Canvas Size will resize the canvas only, and making it smaller will crop the image - this we don't want.
When changing the image size, there are a few important points to keep in mind:
You will need to play with the image size here; this setting will affect the entire image size, not just the button. Try 54px width first, and if it's too big work your way down from there.
Check the Resolution setting for this image, and make sure that it matches the 72 pixels per inch you selected for the Start Orb earlier.
Once you are satisfied with the button size, drag the edited button to our original Start Orb image window and center it in one of the three 'blocks' as defined by the guide lines. You should end up with something similar to this:
From resizing the image earlier, the edges tend to go slightly funny sometimes, in this case we still have a very thin piece of the border left here so it's fine. Now that you have the button at the size you want it, 'trim' the remaining border off in any manner you choose.
Depending on the picture being used, zooming in and using the Eraser tool with a 15px size and 50% brush hardness generally works well here
Once you have trimmed the Orb, it's time to duplicate it for the three button states. You should end up with three orbs, as seen below:
Just a tip for keeping these orbs lined up properly:
1 - Start with the button in the top block, press ctrl + J to duplicate.
2 - Then hold shift and ctrl and press the down arrow 5 times.
3 - Hold ctrl, release shift and press the down arrow 4 times.
Wash, rinse, repeat. (or just do the steps again...)
Holding shift and ctrl moves your layer by 10 pixels, holding only ctrl moves by 1 pixel. The above method ensures your button shifts straight down by 54 pixels.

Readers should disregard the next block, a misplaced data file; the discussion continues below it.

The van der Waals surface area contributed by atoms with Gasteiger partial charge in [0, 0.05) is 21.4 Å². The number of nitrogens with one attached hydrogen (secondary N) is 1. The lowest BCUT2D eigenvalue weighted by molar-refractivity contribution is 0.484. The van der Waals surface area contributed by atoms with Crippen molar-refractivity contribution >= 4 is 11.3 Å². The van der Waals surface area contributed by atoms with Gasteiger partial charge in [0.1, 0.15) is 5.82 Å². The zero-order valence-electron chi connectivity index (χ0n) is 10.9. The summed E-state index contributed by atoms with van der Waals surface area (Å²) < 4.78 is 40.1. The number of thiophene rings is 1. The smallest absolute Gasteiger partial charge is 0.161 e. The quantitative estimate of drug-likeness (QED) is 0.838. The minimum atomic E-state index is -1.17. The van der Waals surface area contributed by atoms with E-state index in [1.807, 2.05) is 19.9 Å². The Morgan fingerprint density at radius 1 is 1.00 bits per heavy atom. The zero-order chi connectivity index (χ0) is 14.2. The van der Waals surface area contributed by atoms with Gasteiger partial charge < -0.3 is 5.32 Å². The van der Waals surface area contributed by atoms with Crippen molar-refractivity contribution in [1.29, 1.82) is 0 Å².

Now for the fun part, and a part I'm going to leave completely up to you; building your button states.
The idea between the three button states is simple; top is static state, middle is mouse-over or hover state, and bottom is clicked state.
Try not do too much to the top orb, keep it simple. Give the middle orb a bit more attention to make it look nice (I like to think the orb is happy to see the mouse, so it starts glowing with a warm, fuzzy, omg-i-have-a-frie....... Uh, ok, ignore that comment). Apply some sort of 'pressed' look to the bottom button just to finish it off.
Your end result will look different to mine, but is an example of very simple orb button states using only Outer Glow, Inner Glow and Satin:
Keep your layers on the right in the same order as the orbs in the image, top layer for top orb, bottom layer for botto orb, etc. It helps you see which layer is doing what and why and how and all that other jazz that people like..
Don't let the effects go too far off the the sides! The taskbar isn't as big as the 54x162px Start Orb images will make you think... Try and keep the majority of your Orb within about 9 or 10 pixels of the border of each block. Below is an example of a 9px border around my Orb:
Now we need to merge all the Orbs into one layer in preparation for the Alpha layer; hold ctrl
and click once on the name
of each of your Orb layers to select them, do NOT
select the background here as well. With the Orbs selected, right click and select Merge Visible
, as seen here: